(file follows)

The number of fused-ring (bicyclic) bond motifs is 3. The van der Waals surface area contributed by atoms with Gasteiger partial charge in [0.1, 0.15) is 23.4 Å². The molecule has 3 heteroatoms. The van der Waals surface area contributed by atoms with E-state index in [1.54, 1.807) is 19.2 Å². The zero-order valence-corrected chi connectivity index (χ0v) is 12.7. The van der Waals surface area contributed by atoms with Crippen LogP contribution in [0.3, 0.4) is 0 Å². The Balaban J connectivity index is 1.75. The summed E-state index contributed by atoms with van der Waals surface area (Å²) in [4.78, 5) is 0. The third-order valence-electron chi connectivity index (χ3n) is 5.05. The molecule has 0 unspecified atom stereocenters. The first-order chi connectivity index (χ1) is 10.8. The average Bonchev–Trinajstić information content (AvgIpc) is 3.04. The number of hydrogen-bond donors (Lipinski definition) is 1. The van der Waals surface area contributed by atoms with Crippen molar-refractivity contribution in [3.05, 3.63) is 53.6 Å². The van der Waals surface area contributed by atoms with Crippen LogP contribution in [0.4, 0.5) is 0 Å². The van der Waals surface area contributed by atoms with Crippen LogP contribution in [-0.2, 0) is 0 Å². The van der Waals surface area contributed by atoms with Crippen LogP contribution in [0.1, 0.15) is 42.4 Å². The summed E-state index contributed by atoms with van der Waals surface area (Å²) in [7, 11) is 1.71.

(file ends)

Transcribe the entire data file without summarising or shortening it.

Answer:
The number of fused-ring (bicyclic) bond motifs is 3. The van der Waals surface area contributed by atoms with Gasteiger partial charge in [0.1, 0.15) is 23.4 Å². The molecule has 3 heteroatoms. The van der Waals surface area contributed by atoms with E-state index in [1.54, 1.807) is 19.2 Å². The zero-order valence-corrected chi connectivity index (χ0v) is 12.7. The van der Waals surface area contributed by atoms with Crippen LogP contribution in [0.3, 0.4) is 0 Å². The Balaban J connectivity index is 1.75. The summed E-state index contributed by atoms with van der Waals surface area (Å²) in [4.78, 5) is 0. The third-order valence-electron chi connectivity index (χ3n) is 5.05. The molecule has 0 unspecified atom stereocenters. The first-order chi connectivity index (χ1) is 10.8. The average Bonchev–Trinajstić information content (AvgIpc) is 3.04. The number of hydrogen-bond donors (Lipinski definition) is 1. The van der Waals surface area contributed by atoms with Crippen molar-refractivity contribution in [3.05, 3.63) is 53.6 Å². The van der Waals surface area contributed by atoms with Crippen LogP contribution in [0.4, 0.5) is 0 Å². The van der Waals surface area contributed by atoms with Crippen LogP contribution in [-0.2, 0) is 0 Å². The van der Waals surface area contributed by atoms with Crippen LogP contribution in [0.1, 0.15) is 42.4 Å². The summed E-state index contributed by atoms with van der Waals surface area (Å²) in [7, 11) is 1.71.